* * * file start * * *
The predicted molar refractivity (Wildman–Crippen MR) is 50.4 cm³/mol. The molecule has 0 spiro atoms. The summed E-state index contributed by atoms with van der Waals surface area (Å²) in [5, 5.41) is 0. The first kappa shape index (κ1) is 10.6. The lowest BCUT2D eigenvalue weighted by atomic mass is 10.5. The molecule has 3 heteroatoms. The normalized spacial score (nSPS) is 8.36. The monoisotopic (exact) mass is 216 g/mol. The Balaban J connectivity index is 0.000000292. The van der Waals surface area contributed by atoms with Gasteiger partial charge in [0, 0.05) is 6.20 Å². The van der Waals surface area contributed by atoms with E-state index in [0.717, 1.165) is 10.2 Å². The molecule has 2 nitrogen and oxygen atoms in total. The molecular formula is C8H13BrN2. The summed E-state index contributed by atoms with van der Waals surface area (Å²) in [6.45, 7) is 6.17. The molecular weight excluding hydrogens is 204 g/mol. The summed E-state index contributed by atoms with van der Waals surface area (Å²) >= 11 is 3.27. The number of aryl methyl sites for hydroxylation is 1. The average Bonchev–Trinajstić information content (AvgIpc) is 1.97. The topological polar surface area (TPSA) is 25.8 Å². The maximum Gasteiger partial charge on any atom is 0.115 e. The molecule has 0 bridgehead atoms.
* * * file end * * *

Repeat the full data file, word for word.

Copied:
The predicted molar refractivity (Wildman–Crippen MR) is 50.4 cm³/mol. The molecule has 0 spiro atoms. The summed E-state index contributed by atoms with van der Waals surface area (Å²) in [5, 5.41) is 0. The first kappa shape index (κ1) is 10.6. The lowest BCUT2D eigenvalue weighted by atomic mass is 10.5. The molecule has 3 heteroatoms. The normalized spacial score (nSPS) is 8.36. The monoisotopic (exact) mass is 216 g/mol. The Balaban J connectivity index is 0.000000292. The van der Waals surface area contributed by atoms with Gasteiger partial charge in [0, 0.05) is 6.20 Å². The van der Waals surface area contributed by atoms with E-state index in [0.717, 1.165) is 10.2 Å². The molecule has 2 nitrogen and oxygen atoms in total. The molecular formula is C8H13BrN2. The summed E-state index contributed by atoms with van der Waals surface area (Å²) in [6.45, 7) is 6.17. The molecular weight excluding hydrogens is 204 g/mol. The summed E-state index contributed by atoms with van der Waals surface area (Å²) >= 11 is 3.27. The number of aryl methyl sites for hydroxylation is 1. The average Bonchev–Trinajstić information content (AvgIpc) is 1.97. The topological polar surface area (TPSA) is 25.8 Å². The maximum Gasteiger partial charge on any atom is 0.115 e. The molecule has 0 bridgehead atoms.